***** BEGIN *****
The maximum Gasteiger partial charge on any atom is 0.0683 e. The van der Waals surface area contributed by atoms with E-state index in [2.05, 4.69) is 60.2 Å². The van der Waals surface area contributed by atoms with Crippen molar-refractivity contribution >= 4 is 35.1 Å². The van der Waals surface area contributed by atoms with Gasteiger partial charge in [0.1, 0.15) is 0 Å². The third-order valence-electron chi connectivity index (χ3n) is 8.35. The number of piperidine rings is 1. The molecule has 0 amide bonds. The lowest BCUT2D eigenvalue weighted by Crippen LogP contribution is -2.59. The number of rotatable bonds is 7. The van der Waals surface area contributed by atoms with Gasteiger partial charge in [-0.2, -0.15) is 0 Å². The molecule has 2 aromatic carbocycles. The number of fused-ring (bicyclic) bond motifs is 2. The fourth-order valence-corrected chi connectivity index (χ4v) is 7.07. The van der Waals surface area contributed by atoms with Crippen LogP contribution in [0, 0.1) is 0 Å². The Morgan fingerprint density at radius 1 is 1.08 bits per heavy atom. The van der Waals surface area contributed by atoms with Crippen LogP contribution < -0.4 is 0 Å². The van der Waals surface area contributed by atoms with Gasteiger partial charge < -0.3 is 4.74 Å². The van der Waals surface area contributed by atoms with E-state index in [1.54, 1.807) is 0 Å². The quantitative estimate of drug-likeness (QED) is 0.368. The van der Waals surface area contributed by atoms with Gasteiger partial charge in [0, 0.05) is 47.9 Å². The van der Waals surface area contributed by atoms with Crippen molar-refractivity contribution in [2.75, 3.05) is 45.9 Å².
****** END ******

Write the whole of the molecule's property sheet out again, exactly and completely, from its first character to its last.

The maximum Gasteiger partial charge on any atom is 0.0683 e. The van der Waals surface area contributed by atoms with E-state index in [2.05, 4.69) is 60.2 Å². The van der Waals surface area contributed by atoms with Crippen molar-refractivity contribution >= 4 is 35.1 Å². The van der Waals surface area contributed by atoms with Gasteiger partial charge in [0.1, 0.15) is 0 Å². The third-order valence-electron chi connectivity index (χ3n) is 8.35. The number of piperidine rings is 1. The molecule has 0 amide bonds. The lowest BCUT2D eigenvalue weighted by Crippen LogP contribution is -2.59. The number of rotatable bonds is 7. The van der Waals surface area contributed by atoms with Gasteiger partial charge in [-0.2, -0.15) is 0 Å². The molecule has 2 aromatic carbocycles. The number of fused-ring (bicyclic) bond motifs is 2. The fourth-order valence-corrected chi connectivity index (χ4v) is 7.07. The van der Waals surface area contributed by atoms with Crippen LogP contribution in [0, 0.1) is 0 Å². The Morgan fingerprint density at radius 1 is 1.08 bits per heavy atom. The van der Waals surface area contributed by atoms with Crippen LogP contribution < -0.4 is 0 Å². The van der Waals surface area contributed by atoms with Gasteiger partial charge < -0.3 is 4.74 Å². The van der Waals surface area contributed by atoms with E-state index in [1.54, 1.807) is 0 Å². The quantitative estimate of drug-likeness (QED) is 0.368. The van der Waals surface area contributed by atoms with Gasteiger partial charge in [0, 0.05) is 47.9 Å². The van der Waals surface area contributed by atoms with Crippen molar-refractivity contribution in [2.75, 3.05) is 45.9 Å².